Theodicy is an attempt to justify God or the ways of God before the bar of reason or experience. When calamities occur we often see two kinds of theodicies: some defend God’s honor and glory and love by pointing to the sinfulness of humans, while others tend to defend God’s ways by appealing to mystery or to “we just don’t know but we know God is good.” Both of these are instances of the same species: one defends God’s justice and love while the other defends God’s love and justice. Many lack the very point Brian Zahnd recently made in his post about windbag speeches, which is what many, many theodicies are — just windbag speeches. Instead of saying “It’s our fault,” which surely taps a problem, or instead of saying “No way God is behind that,” which also taps on the problem, perhaps we should learn to see the whole from the angle of the cross, and God’s solidarity with suffering in order to transform death into life.
This much I am sure of: The satan has reappeared in the story in the form of Eliphaz, Bildad, and Zophar. Their insistence on talking and explaining has inevitably led to accusing and tormenting blameless Job. Finally Job can stand it no more and explodes…
I’ve had all I can take of your talk.
What a bunch of miserable comforters!
Is there no end to your windbag speeches?
What’s your problem that you go on and on like this?
(Job 16:2-3 MSG)
Yeah. Windbag speeches. What is your problem? Why go on and on like that?! It’s just plain cruel.
A cruelty rooted in defending the false comfort of theological certitude.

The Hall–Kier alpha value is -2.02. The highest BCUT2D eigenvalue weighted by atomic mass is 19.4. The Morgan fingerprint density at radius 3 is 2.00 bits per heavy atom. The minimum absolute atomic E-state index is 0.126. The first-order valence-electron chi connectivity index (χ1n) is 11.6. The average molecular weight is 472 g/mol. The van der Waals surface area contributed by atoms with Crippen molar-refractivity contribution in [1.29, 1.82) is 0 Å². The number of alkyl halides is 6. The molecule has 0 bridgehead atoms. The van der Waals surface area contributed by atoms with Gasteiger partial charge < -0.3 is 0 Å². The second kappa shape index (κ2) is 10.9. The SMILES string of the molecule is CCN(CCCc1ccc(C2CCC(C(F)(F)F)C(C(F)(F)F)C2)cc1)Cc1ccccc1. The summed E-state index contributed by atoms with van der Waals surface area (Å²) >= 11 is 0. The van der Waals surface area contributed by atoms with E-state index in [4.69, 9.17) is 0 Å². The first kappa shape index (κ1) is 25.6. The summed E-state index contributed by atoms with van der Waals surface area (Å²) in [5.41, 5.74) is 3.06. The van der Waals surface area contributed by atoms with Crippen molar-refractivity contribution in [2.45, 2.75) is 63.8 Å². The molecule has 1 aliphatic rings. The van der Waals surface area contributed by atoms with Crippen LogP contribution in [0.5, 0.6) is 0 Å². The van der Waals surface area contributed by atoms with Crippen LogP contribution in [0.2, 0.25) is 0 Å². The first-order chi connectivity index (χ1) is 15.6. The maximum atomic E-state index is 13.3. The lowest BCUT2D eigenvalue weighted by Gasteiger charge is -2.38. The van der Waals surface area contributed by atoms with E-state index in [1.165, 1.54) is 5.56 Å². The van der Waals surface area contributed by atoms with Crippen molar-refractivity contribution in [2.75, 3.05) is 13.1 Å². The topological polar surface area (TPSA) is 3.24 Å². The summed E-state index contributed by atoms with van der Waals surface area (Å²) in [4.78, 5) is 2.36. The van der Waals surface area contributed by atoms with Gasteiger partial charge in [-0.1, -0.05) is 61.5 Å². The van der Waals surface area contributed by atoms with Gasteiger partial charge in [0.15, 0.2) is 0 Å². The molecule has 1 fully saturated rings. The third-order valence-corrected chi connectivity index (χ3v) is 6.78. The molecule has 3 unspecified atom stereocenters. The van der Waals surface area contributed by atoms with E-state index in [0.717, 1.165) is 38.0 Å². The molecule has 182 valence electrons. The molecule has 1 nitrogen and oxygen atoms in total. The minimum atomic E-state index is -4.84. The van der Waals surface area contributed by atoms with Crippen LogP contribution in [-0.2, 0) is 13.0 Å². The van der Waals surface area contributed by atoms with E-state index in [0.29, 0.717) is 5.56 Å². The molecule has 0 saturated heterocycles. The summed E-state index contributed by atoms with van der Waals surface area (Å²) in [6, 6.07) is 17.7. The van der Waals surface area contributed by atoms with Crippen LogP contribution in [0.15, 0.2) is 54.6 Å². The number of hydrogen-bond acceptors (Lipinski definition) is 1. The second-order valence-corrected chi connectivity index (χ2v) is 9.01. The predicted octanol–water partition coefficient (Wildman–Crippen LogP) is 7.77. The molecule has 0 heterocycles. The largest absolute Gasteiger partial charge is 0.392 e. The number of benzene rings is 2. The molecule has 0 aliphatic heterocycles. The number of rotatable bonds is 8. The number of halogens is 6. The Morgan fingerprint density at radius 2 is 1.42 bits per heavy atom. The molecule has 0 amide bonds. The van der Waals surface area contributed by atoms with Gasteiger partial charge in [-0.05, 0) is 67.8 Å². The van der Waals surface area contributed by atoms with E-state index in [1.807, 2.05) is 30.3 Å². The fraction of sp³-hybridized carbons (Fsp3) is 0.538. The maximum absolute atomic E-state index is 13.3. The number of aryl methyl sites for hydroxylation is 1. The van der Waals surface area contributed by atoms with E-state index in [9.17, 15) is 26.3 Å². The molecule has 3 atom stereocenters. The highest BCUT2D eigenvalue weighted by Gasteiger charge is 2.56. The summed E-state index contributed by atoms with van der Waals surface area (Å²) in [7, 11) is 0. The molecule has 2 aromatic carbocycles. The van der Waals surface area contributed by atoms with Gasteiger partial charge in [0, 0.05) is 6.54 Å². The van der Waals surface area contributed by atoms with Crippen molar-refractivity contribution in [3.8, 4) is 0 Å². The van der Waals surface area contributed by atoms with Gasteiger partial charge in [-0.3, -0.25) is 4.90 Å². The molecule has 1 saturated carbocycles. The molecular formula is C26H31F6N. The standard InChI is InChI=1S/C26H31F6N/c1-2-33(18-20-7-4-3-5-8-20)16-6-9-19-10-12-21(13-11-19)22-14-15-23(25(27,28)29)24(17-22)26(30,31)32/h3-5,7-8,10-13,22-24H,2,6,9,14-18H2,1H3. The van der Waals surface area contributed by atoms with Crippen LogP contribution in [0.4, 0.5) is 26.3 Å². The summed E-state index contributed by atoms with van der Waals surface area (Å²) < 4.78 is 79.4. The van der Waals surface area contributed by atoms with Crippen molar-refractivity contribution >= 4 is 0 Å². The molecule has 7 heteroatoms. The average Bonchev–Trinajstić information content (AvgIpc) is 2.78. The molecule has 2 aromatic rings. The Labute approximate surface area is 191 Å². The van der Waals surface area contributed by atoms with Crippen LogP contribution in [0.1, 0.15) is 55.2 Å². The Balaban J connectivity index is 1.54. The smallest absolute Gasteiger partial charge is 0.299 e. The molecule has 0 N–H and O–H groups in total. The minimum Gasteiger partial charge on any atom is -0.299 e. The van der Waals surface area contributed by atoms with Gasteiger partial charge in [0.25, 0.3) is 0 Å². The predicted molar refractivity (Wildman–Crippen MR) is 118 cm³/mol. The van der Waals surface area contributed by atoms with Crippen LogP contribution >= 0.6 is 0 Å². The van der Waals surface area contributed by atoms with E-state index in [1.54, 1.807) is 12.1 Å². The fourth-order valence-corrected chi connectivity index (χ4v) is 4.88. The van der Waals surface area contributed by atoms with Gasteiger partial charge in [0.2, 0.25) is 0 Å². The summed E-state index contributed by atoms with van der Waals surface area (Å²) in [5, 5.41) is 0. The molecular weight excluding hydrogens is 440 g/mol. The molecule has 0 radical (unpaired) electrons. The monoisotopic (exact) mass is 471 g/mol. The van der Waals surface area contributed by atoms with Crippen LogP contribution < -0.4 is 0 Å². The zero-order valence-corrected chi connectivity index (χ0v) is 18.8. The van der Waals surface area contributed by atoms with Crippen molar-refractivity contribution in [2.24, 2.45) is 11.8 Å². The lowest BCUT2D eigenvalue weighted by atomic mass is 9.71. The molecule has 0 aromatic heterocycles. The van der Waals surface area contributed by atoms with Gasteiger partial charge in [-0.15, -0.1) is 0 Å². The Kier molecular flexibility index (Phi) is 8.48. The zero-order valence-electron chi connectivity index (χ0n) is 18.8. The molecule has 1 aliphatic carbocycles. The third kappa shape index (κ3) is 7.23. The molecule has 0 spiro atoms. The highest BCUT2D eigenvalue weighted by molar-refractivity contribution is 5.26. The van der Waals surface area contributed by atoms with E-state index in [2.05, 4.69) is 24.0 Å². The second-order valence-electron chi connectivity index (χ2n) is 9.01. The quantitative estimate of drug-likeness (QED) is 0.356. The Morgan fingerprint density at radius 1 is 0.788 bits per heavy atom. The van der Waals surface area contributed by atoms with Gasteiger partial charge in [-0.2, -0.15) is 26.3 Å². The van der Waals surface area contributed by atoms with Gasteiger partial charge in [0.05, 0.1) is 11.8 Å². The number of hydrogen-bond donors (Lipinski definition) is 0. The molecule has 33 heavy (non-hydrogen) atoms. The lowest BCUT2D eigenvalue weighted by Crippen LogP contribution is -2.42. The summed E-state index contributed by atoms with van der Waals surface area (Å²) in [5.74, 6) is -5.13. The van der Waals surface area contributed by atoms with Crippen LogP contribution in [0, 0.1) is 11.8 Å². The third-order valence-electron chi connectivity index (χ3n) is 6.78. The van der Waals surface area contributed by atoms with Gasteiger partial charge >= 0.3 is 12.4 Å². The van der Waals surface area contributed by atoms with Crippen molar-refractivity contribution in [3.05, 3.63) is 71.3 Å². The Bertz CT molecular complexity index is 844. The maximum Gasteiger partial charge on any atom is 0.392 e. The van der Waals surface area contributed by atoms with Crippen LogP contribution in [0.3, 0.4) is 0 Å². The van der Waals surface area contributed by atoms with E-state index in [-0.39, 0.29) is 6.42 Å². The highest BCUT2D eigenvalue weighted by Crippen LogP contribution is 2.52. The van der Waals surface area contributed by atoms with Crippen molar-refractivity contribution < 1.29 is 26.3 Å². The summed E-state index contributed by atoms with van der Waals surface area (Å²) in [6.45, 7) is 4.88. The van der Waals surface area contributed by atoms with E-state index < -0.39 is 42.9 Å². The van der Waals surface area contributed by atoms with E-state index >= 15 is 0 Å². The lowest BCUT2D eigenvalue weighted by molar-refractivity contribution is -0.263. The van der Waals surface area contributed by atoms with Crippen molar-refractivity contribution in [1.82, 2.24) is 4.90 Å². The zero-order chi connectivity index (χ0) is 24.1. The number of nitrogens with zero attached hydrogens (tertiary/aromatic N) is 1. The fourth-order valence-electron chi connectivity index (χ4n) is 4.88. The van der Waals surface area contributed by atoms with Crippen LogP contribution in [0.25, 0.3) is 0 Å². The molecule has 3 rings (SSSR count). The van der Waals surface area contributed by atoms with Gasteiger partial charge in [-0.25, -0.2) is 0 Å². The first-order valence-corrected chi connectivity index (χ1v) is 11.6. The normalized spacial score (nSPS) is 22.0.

Or was it just the cruelty of talking too much?
And just in case you’re somehow inclined to defend the Eliphaz gang, don’t forget this…
After God had finished addressing Job, he turned to Eliphaz the Temanite and said, “I’ve had it with you and your two friends. I’m fed up! You haven’t been honest either with me or about me — not the way Job has.” (Job 42:7 MSG)
And how does God defend himself in the “whirlwind speeches”?
As far as I can tell he doesn’t — unless it’s by way of implication. Is God implying something like this: “Look, I’m the Creator. And if there is something wrong, I know about it and I’ll do something about it. I know the buck stops here.” Is that what God is implying? Perhaps. I’m not sure.
I am convinced that the closest thing we have to a Christian theodicy is simply this:
The world is full of unjust suffering. This is true. But God has not exempted himself from it. In Christ, God has joined us in the reality of human suffering. If the question is “Where was God?” — the Christian answer is, “There, upon the cross, joining us in solidarity with our suffering.”
I think Dietrich Bonhoeffer was on to something when he said, “Only the suffering God can help.”